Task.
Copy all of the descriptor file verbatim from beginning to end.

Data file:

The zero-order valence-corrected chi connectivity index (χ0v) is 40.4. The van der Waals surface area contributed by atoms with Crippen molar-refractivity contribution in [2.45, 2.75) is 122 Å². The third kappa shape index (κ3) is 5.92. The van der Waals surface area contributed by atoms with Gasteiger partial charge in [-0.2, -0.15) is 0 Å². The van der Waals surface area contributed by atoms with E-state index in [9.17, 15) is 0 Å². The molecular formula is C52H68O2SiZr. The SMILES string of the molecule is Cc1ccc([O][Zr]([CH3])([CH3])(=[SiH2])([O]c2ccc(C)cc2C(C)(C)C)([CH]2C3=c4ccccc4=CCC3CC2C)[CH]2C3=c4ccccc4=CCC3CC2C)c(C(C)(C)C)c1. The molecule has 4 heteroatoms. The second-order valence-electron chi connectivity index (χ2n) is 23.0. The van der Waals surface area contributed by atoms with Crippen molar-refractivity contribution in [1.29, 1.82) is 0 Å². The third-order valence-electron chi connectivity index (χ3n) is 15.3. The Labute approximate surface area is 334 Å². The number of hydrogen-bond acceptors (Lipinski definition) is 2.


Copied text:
The zero-order valence-corrected chi connectivity index (χ0v) is 40.4. The van der Waals surface area contributed by atoms with Crippen molar-refractivity contribution in [2.45, 2.75) is 122 Å². The third kappa shape index (κ3) is 5.92. The van der Waals surface area contributed by atoms with Gasteiger partial charge in [-0.2, -0.15) is 0 Å². The van der Waals surface area contributed by atoms with E-state index in [9.17, 15) is 0 Å². The molecular formula is C52H68O2SiZr. The SMILES string of the molecule is Cc1ccc([O][Zr]([CH3])([CH3])(=[SiH2])([O]c2ccc(C)cc2C(C)(C)C)([CH]2C3=c4ccccc4=CCC3CC2C)[CH]2C3=c4ccccc4=CCC3CC2C)c(C(C)(C)C)c1. The molecule has 4 heteroatoms. The second-order valence-electron chi connectivity index (χ2n) is 23.0. The van der Waals surface area contributed by atoms with Crippen molar-refractivity contribution in [1.29, 1.82) is 0 Å². The third-order valence-electron chi connectivity index (χ3n) is 15.3. The Labute approximate surface area is 334 Å². The number of hydrogen-bond acceptors (Lipinski definition) is 2.